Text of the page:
N. spumigena is extensively distributed worldwide, from the northern to southern hemispheres, ranging from marine to freshwater bodies in both tropical and polar regions. The potential of using our CT/GT approach in other geographical regions would be of great relevance to characterize and determine the geographic range and frequency of these two subpopulations of N. spumigena. For instance, strain BY1 and CCNP1402 from cluster CT_A grouped together with the strains from Lake Iznik in Turkey [7]. This study is a major step in using chemical profiling to explore the conspecific diversity in N. spumigena with a higher resolution than with a sole genetic approach. The detailed phylogenetic analysis of similar N. spumigena chemotypes isolated from distant water bodies in the Baltic Sea expands the knowledge of the species history.

3. Materials and Methods

3.1. Cultivation of Nodularia spumigena Strains

In total, 25 N. spumigena strains isolated from different parts of the Baltic Sea were analyzed (Table S1). Cyanobacteria were grown in a Z8 medium [44] supplemented with NaCl to salinity 7. The cultures were incubated at temperature 20 ± 2 °C and irradiance of 30 μmol photons m−2·s−1 with a light:dark cycle of 16:8 h. After one month of growth, filaments were harvested by filtration of 30 mL culture onto Whatman GF/C filters (Ø 2.5 cm). The samples were frozen and stored at −20 °C. To confirm the pattern of peptides produced by each N. spumigena strain, the culture experiments were replicated three times to obtain at least three independent extracts to be analyzed.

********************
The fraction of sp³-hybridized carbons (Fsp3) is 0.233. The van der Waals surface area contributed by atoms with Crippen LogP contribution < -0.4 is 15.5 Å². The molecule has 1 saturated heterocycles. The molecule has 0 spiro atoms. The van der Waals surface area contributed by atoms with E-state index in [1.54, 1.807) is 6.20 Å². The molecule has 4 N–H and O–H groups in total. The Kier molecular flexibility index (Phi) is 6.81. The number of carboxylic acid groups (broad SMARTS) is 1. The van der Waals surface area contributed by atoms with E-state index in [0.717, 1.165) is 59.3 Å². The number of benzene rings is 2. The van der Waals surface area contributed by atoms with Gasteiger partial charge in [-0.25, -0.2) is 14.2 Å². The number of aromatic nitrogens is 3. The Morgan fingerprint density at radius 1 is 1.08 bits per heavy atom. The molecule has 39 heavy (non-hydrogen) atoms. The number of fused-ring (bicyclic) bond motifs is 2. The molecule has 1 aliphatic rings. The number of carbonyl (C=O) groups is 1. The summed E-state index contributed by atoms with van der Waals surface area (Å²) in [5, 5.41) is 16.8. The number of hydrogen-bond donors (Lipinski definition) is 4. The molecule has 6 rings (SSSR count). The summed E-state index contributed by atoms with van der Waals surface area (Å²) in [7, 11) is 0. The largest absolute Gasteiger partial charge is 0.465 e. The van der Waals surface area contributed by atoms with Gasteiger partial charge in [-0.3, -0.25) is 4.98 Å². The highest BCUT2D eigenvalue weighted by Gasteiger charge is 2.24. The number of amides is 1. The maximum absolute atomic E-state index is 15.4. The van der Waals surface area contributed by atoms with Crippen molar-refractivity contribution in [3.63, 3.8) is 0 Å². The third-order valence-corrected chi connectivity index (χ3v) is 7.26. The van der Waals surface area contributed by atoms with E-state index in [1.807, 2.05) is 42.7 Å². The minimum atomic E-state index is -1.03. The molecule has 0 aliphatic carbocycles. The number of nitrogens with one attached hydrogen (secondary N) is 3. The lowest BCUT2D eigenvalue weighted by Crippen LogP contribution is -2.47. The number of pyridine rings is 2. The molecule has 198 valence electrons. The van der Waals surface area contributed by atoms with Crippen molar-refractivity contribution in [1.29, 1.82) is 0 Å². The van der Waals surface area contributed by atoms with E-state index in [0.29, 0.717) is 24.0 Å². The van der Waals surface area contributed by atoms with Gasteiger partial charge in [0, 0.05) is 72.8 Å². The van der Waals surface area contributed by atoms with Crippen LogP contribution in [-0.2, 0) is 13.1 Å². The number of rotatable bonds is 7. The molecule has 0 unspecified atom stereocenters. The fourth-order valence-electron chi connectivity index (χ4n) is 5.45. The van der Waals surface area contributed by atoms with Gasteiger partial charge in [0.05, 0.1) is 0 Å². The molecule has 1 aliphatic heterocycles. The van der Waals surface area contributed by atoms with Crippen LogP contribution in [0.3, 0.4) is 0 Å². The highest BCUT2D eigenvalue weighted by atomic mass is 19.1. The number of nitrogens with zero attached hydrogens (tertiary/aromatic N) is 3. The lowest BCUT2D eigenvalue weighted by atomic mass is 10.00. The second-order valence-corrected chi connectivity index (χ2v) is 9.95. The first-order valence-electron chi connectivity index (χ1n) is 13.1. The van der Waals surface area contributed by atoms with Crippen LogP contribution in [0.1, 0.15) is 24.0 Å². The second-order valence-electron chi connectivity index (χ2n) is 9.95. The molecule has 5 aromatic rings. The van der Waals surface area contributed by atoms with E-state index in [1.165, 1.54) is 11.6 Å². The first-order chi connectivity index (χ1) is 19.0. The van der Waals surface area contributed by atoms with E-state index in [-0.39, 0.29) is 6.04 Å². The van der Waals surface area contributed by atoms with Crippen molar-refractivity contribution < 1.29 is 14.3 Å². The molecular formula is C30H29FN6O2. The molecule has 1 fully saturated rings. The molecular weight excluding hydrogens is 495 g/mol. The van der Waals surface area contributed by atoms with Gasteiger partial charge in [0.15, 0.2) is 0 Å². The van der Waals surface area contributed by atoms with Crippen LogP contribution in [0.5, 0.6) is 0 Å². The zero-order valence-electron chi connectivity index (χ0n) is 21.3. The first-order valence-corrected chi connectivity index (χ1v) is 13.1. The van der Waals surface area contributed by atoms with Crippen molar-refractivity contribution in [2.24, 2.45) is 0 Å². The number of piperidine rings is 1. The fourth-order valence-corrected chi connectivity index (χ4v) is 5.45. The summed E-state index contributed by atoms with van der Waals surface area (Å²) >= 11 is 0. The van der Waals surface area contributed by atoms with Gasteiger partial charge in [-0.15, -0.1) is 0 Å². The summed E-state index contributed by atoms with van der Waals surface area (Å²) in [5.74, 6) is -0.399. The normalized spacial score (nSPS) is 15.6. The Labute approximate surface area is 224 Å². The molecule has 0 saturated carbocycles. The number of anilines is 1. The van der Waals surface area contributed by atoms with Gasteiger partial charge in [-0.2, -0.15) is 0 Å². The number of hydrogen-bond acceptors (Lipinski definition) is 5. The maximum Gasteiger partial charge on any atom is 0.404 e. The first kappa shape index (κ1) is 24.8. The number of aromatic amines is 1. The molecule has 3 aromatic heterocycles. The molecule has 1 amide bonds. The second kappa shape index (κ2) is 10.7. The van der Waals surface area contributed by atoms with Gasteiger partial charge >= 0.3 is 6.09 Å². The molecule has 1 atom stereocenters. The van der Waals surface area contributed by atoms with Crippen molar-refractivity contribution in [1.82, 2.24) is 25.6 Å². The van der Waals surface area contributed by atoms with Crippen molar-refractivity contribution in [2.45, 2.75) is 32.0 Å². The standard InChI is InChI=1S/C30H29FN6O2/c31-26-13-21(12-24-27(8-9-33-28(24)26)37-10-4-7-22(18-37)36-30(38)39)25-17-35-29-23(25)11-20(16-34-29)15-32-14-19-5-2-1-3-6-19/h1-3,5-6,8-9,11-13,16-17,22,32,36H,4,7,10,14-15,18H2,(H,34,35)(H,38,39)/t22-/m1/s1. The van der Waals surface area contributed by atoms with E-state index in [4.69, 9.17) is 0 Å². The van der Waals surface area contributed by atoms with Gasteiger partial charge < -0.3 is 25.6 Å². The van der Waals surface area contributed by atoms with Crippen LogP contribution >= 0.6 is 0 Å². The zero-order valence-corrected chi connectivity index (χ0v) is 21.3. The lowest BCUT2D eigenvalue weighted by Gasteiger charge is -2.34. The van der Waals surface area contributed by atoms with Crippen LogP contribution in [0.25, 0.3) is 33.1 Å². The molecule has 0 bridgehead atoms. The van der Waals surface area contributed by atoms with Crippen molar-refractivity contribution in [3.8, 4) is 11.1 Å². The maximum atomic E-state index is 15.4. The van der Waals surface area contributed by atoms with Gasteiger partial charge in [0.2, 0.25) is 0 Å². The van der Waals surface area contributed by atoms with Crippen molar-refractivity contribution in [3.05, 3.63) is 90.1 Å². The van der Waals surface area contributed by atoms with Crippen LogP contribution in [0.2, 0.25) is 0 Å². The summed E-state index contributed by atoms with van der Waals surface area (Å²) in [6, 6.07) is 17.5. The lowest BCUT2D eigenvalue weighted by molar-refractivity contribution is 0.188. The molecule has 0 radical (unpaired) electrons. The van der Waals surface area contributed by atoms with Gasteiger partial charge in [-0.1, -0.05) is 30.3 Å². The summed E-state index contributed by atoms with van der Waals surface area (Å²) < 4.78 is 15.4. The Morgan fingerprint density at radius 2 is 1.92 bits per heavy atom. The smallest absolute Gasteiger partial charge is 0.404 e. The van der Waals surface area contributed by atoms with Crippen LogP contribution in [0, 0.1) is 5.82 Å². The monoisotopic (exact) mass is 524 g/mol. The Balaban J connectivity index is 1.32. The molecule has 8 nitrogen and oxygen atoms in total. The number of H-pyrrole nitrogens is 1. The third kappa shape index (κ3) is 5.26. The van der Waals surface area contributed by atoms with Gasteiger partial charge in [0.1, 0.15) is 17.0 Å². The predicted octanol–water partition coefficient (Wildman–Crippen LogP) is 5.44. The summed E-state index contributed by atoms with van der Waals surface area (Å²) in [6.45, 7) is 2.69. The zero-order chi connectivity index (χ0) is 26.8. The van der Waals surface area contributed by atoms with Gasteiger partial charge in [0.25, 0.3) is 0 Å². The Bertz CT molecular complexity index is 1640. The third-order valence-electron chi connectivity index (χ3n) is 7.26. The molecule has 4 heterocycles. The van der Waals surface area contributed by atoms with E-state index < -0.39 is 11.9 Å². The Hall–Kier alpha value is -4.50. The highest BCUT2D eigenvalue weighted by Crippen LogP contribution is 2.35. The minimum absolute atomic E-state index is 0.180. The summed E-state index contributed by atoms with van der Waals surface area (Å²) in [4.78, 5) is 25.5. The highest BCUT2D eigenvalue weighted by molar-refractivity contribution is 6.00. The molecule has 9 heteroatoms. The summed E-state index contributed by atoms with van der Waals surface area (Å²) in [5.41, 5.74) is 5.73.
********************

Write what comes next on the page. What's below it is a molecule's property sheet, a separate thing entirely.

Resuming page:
3.2. Extraction and LC-MS/MS Analysis of Peptides

The material collected on filters was extracted with 1 mL of 75% methanol in MilliQ water by 15 min bath sonication (Sonorex, Bandelin, Berlin, Germany). The samples were centrifuged (10 min, 10,000× g) and the supernatants were diluted with 6 mL of MilliQ water (to methanol content less than 20%). Then, the solid phase extraction was applied using 0.5 g Sep-Pak Vac C18 cartridges (Waters, Milford, MA, USA). The fraction eluted with 90% methanol was evaporated to dryness and re-dissolved in 0.5 mL of 50% methanol. After centrifugation, the supernatant was transferred to chromatographic vial and analyzed by LC-MS/MS.
LC-MS/MS analyses were performed on an Agilent 1200 (Agilent Technologies, Waldboronn, Germany) coupled to a triple-quadrupole mass spectrometer (5500 QTRAP, AB Sciex, Concord, ON, Canada). Extracts were separated on a Zorbax Eclipse XDB-C18 column (4.6 mm × 150 mm; 5 μm) (Agilent Technologies, Santa Clara, CA, USA) with a mobile phase composed of 5% acetonitrile in MilliQ water (A) and acetonitrile (B), both containing 0.1% formic acid. The flow rate was 0.6 mL·min−1, and the injection volume was 5 μL. The column temperature was 35 °C. The gradient elution started with 15% of mobile phase B, rising to 50% B over 10 min and then to 99% B in 5 min, held for 10 min, then decreased to 15% B in 2 min and held for 10 min to equilibrate the system.
Mass spectrometer operated in positive mode, with turbo ion spray (550 °C) voltage 5.5 kV and declustering potential of 80 V. Two types of MS/MS experiments were performed. In the first step, the information dependent acquisition method (IDA) was used and fragmentation spectra of all ions with m/z in a range 500–1000 and signal above the threshold of 500,000 cps were collected. The rough estimation of the relative amounts of peptides in extract was performed based on the intensity of the signal in extracted ion chromatogram. For selected ions, enhanced ion product mode (EIP) was used at a collision energy (CE 45–70 V) optimized to get the richest ion fragmentation spectrum. Data acquisition and processing were accomplished using Analyst QS® 1.5.1 software.